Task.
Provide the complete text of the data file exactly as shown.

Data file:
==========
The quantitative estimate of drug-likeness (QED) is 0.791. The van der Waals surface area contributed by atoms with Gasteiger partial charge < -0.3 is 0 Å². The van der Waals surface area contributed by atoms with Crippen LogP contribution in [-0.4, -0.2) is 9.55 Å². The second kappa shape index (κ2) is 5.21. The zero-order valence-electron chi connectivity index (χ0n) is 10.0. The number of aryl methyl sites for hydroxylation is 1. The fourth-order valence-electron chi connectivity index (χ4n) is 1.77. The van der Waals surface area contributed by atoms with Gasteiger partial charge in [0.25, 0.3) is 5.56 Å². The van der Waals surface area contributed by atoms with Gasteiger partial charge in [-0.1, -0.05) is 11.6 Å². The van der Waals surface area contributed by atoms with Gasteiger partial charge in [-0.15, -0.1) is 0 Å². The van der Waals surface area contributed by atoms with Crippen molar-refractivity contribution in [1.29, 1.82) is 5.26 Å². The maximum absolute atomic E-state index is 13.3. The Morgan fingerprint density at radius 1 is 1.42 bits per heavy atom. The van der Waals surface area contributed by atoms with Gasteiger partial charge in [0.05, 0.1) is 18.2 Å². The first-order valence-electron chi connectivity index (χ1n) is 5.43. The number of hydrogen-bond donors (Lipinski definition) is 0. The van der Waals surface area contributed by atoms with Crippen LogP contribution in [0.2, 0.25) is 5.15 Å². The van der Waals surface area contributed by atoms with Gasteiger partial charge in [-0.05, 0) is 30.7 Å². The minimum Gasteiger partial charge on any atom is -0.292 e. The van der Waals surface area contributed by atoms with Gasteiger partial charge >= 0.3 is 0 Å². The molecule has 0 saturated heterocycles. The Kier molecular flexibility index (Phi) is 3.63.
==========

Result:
The quantitative estimate of drug-likeness (QED) is 0.791. The van der Waals surface area contributed by atoms with Gasteiger partial charge < -0.3 is 0 Å². The van der Waals surface area contributed by atoms with Crippen LogP contribution in [-0.4, -0.2) is 9.55 Å². The second kappa shape index (κ2) is 5.21. The zero-order valence-electron chi connectivity index (χ0n) is 10.0. The number of aryl methyl sites for hydroxylation is 1. The fourth-order valence-electron chi connectivity index (χ4n) is 1.77. The van der Waals surface area contributed by atoms with Gasteiger partial charge in [0.25, 0.3) is 5.56 Å². The van der Waals surface area contributed by atoms with Gasteiger partial charge in [-0.1, -0.05) is 11.6 Å². The van der Waals surface area contributed by atoms with Gasteiger partial charge in [-0.15, -0.1) is 0 Å². The van der Waals surface area contributed by atoms with Crippen molar-refractivity contribution in [1.29, 1.82) is 5.26 Å². The maximum absolute atomic E-state index is 13.3. The Morgan fingerprint density at radius 1 is 1.42 bits per heavy atom. The van der Waals surface area contributed by atoms with Gasteiger partial charge in [0.05, 0.1) is 18.2 Å². The first-order valence-electron chi connectivity index (χ1n) is 5.43. The number of hydrogen-bond donors (Lipinski definition) is 0. The van der Waals surface area contributed by atoms with Crippen LogP contribution in [0.2, 0.25) is 5.15 Å². The van der Waals surface area contributed by atoms with Gasteiger partial charge in [-0.05, 0) is 30.7 Å². The minimum Gasteiger partial charge on any atom is -0.292 e. The van der Waals surface area contributed by atoms with Gasteiger partial charge >= 0.3 is 0 Å². The molecule has 0 saturated heterocycles. The Kier molecular flexibility index (Phi) is 3.63.